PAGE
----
In previous posts we’ve looked at the first three keys. (1.) (2.) (3.) — and today we’ll look at the fourth key. Many Christians don’t realize that Revelation is written chronologically (with a few parenthetical sections that provide further detail). This was eye opening to me the first time I realized it.

There are four main ways people have viewed Revelation over the centuries. Idealist, Preterist, Historicist, and Futurist.

The Idealist View allegorizes Revelation but we’ve shown the main problems with that method — primarily that man can allegorize Revelation to mean just about anything their imaginations come up with. Also, if you can allegorize one section of scripture, what’s to say you can’t allegorize the entire Bible? Where does it stop? The Idealist view causes scripture to lose it’s meaning.

The Preterist View claims that everything in Revelation has already happened in the past (namely in 70 AD when the Romans destroyed Jerusalem) but there are major problems with this view as well. The main problem being that John wrote the book of Revelation around 95 AD while exiled on the Island of Patmos; about 15 years after the fall of Jerusalem. This view also allegorizes various things found in Revelation and we run into the same problem as the Idealist View mentioned above. A final major problem with this view is that Revelation clearly details a complete and decisive defeat of Satan at Christ’s return, a great “White Throne” judgement of evil-doers and several other major events which clearly have not occurred yet.

The Historicist View sees Revelation as a symbolic representation of the entire course of History from John’s time to the end of history. This view was popular during the Reformation era but has many problems and has led to as many as 50 versions of this view. It simply does not work.

Finally, the Futurist View teaches that the events in Revelation will occur in the future. Revelation claims to be prophecy. Prophecy is by nature, future. As mentioned in Key#2, this view interprets Revelation literally — just as we do with the rest of scripture. Where symbols are used we find the answers in the immediate or broader context of scripture, not from our own ideas.

It’s important to note that very smart Bible-believing Christians may hold different views and that this is an “in-house” debate. Salvation does not depend on one’s view of Revelation. Truth does matter, however, and beliefs lead to choices which effect the world around us.

After countless hours of careful study and after reading over 50 books on the topic by the most highly respected prophecy experts of the past few generations (Walvoord, Pentecost, Morris, LeHaye, Ice, Rhodes, Reagan, Missler…to name a few) I am convinced that the Futurist view is without doubt the correct and most thoroughly Biblical view.

All of that said, we find in the Book of Revelation some key “in text” reasons confirming the book is written chronologically. Our first clue is found in chapter 1 where Jesus himself  provides the simplest outline ever given for the book of Revelation. In verse 19 the glorified Lord said to John, “Write the things which you have seen, and the things which are, and the things which will take place after this.”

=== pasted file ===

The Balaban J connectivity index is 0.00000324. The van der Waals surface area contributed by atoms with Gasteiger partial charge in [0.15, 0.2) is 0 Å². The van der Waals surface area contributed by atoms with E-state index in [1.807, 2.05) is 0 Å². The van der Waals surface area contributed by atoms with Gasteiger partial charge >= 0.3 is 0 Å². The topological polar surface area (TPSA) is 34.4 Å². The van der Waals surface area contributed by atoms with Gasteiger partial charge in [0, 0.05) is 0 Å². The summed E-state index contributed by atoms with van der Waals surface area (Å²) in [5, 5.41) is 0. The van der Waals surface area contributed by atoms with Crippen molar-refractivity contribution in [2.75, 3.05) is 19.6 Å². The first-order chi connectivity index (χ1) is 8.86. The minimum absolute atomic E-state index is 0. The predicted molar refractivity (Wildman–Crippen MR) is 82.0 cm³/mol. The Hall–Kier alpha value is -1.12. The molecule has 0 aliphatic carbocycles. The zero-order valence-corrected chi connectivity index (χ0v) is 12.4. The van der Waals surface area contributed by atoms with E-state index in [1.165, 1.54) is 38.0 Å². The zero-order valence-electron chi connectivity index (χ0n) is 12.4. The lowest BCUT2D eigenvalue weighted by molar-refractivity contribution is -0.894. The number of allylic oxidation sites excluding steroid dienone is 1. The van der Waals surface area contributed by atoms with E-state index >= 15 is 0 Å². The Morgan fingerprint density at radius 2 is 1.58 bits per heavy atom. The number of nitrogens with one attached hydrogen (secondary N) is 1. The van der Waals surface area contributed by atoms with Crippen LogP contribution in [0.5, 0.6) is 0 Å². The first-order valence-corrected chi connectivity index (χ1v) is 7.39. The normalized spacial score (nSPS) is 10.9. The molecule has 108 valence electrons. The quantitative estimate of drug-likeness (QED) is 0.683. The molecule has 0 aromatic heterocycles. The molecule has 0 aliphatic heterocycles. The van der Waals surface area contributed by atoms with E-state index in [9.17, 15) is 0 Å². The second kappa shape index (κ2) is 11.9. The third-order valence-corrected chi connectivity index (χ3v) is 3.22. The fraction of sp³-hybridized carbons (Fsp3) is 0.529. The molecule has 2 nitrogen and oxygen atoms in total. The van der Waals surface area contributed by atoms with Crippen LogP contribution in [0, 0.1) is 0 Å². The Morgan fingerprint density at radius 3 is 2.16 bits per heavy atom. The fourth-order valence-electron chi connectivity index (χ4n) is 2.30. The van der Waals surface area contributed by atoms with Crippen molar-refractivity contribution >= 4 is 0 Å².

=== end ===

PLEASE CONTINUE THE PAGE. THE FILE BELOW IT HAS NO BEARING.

So, we have…

I. THINGS YOU HAVE SEEN – Glorified Christ in Heaven (Ch. 1 vs. 12-18)

II. THINGS WHICH ARE – having to do with the 7 churches (Ch. 2-3)

III. THINGS THAT TAKE PLACE AFTER – Future/Tribulation/Kingdom/Eternity (Ch. 4-22)

There’s your outline for the book of Revelation.

There are also specific phrases throughout Revelation demonstrating that it is written in chronological order. Phrases like “after this”, “when he had opened the seventh seal”, “the seven last plagues”, and “after these things”. These are time-oriented sequential phrases and there is a natural progression and build up of events throughout the book. Even the seal, trumpet, and bowl judgements are each numbered in order from one through seven.

The only sections that are not in clear chronological order are Chapters 10-14, but they are clearly parenthetical chapters providing more detail on other portions of the book of Revelation. It’s almost like an intermission in the middle of the book. After the seal and trumpet judgements, John pauses to provide more detail and to let you catch your breath. Then he picks back up in chapter 15 with the bowl judgements.

When you compare Revelation with Daniel as we mentioned in Key #1, the chronology of both books is the same and they fit together like an interlocking puzzle. Each book stands on it’s own but sheds further light on the other.

I hope this key helps you in your study of Revelation!


Here are a few GREAT books to get if you would like to dig deeper.

The Revelation Record: A Scientific and Devotional Commentary on the Prophetic Book of the End of Times (Morris)

40 Days Through Revelation: Uncovering the Mystery of the End Times (Rhodes)

Charting the End Times: A Visual Guide to Understanding Bible Prophecy (LaHaye/Ice)

Every Prophecy of the Bible: Clear Explanations for Uncertain Times (Walvoord)

The End Times in Chronological Order (Rhodes)

Exploring Bible Prophecy from Genesis to Revelation (LaHaye/Hindson)

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